Inside Wall Street’s scramble after ICBC hack


Ransomware attack: A branch office of ICBC in Hong Kong. ICBC is working with cybersecurity firm MoxFive to set up secure systems that will allow it to resume normal business on Wall Street. — AP

NEW YORK: The cyber hack of Industrial and Commercial Bank of China’s (ICBC) US broker-dealer was so extensive last Wednesday, even the corporate email stopped working and forced employees to switch to Google mail, according to two people familiar with the situation.

The blackout left the brokerage temporarily owing BNY Mellon US$9bil, an amount many times larger than its net capital, a measure of resources at hand to promptly satisfy claims.

Those details and what happened next, some of which are reported here for the first time, show how the ransomware attack pushed the firm owned by China’s largest bank close to the brink.

And they serve as a wake-up call for the financial sector and raise some concerns about the resilience of the US$26 trillion Treasury market.

ICBC’s New York-based unit, called ICBC Financial Services, got a cash injection from its Chinese parent to help pay back BNY, and it manually processed trades with the custody bank’s help, Reuters reported last Friday.

ICBC told market participants on an industry call last Friday afternoon that it was working with a cybersecurity firm, called MoxFive, to set up secure systems that would allow it to resume normal business on Wall Street, according to the sources.

But ICBC expected that process to take at least until yesterday, they said.

In the interim, the firm had asked its clients to temporarily suspend business and clear trades elsewhere, the sources said.

Other market participants, meanwhile, looked through their own books to see whether they had any exposure and sought to reroute trades, one of the sources said.

ICBC Financial Services could not be reached for comment. ICBC did not respond to a request for comment.

On a notice on its website, the brokerage said it has been “progressing its recovery efforts with the support of its professional team of information security experts.”

It said it had cleared Treasury trades executed last Wednesday and repo financing trades done last Thursday.

Moxfive executives did not respond to requests for comment.

The ransomware attack, claimed by cybercrime gang Lockbit, comes at a time of heightened worries about the resiliency of the Treasury market, which is essential to the plumbing of global finance.

After upheavals there – most recently during the pandemic in March 2020 – threatened financial stability, US authorities launched a broad review of its functioning.

While market participants and officials have said the impact of the ICBC hack on Treasury market functioning was limited, the full extent of it is not yet understood.

There is some debate, for example, about whether it had affected a major auction of Treasury bonds last Thursday.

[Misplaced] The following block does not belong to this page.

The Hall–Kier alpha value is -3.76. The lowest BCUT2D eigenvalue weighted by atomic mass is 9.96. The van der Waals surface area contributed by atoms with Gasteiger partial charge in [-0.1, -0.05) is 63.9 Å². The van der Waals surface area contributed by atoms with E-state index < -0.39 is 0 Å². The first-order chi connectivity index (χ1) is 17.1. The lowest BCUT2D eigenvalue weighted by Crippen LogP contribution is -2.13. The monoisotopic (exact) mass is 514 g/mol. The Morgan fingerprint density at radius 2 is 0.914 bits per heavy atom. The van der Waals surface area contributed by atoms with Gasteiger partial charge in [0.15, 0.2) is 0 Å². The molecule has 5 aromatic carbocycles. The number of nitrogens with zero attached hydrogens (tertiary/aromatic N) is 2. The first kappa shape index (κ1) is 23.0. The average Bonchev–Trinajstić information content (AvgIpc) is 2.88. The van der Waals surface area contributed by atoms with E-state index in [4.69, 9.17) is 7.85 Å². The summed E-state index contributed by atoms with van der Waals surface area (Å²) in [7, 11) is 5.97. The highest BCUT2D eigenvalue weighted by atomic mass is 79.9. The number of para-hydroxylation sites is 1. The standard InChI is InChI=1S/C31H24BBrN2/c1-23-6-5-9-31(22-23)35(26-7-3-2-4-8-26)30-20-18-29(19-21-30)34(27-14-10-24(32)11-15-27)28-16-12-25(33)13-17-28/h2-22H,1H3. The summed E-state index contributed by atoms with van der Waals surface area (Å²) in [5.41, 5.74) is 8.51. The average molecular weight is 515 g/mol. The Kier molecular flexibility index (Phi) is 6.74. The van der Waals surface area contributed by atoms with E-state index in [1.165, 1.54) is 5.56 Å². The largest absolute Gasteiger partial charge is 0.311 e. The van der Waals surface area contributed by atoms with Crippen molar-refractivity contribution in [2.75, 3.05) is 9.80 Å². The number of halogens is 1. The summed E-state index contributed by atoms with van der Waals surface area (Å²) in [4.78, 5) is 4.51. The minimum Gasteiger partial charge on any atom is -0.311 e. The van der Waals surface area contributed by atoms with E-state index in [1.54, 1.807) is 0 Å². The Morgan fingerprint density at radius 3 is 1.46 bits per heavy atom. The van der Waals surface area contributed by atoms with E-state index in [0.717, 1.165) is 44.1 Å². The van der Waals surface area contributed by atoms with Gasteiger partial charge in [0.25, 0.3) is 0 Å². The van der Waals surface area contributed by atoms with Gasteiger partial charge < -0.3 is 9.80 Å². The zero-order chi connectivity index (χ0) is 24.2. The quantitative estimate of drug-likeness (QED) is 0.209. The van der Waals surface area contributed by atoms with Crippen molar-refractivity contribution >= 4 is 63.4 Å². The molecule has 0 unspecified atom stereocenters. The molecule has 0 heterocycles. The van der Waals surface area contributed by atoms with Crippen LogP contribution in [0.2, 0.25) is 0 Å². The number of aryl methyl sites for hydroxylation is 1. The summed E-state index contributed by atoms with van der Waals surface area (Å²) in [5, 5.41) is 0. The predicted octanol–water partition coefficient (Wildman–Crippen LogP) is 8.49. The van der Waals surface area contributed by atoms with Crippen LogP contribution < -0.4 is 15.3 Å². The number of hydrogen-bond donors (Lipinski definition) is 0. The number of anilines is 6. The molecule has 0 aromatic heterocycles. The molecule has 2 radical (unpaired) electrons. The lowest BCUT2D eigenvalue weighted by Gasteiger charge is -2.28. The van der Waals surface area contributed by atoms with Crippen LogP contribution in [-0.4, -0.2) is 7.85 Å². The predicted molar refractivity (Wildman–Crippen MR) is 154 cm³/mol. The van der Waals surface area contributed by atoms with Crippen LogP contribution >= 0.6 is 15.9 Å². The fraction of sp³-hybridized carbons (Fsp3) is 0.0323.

Nevertheless, market participants said the attack is likely to add a new aspect to the regulatory review, as it brings cyber threats into sharper focus.

It could also boost a Securities and Exchange Commission’s push to have more Treasury trades go through central clearing, where a third-party acts as a seller to every buyer, and buyer to every seller.

Darrell Duffie, a Stanford finance professor who has studied the market in depth and consults with regulators, said other firms in ICBC’s situation might not have enough capital readily available to meet a large shortfall and default.

“Any default that could follow an event like this, if not centrally cleared, could propagate into a chain reaction of default events,” Duffie said.

“This hack makes even more evident the important financial stability benefits of broader central clearing.”

The hack is likely to become a key topic of conversation at a major Treasury market conference on Nov 16.

ICBC Financial Services is not huge by Wall Street’s standards. The company had about US$24.5bil in assets as of June 30, with US$480.7mil of net capital, according to financial information posted on its website.

It also had credit lines from affiliates of US$450mil as well as the ability to borrow overnight funds from an affiliate.

It mainly offers settlement and financing services for fixed-income securities, such as repurchase agreement (repo), where assets such as Treasuries are used as collateral to raise short-term cash.

It told market participants on last Friday’s call that its clients include four independent brokers and half a dozen algorithmic traders, according to the sources. Reuters could not learn the identity of its clients.

One of the sources described the business as mid-sized, explaining that “the biggest players in Treasuries are not clearing at a firm like that.” — Reuters

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ICBC , cyberattack , BNY Mellon , ransomware

   

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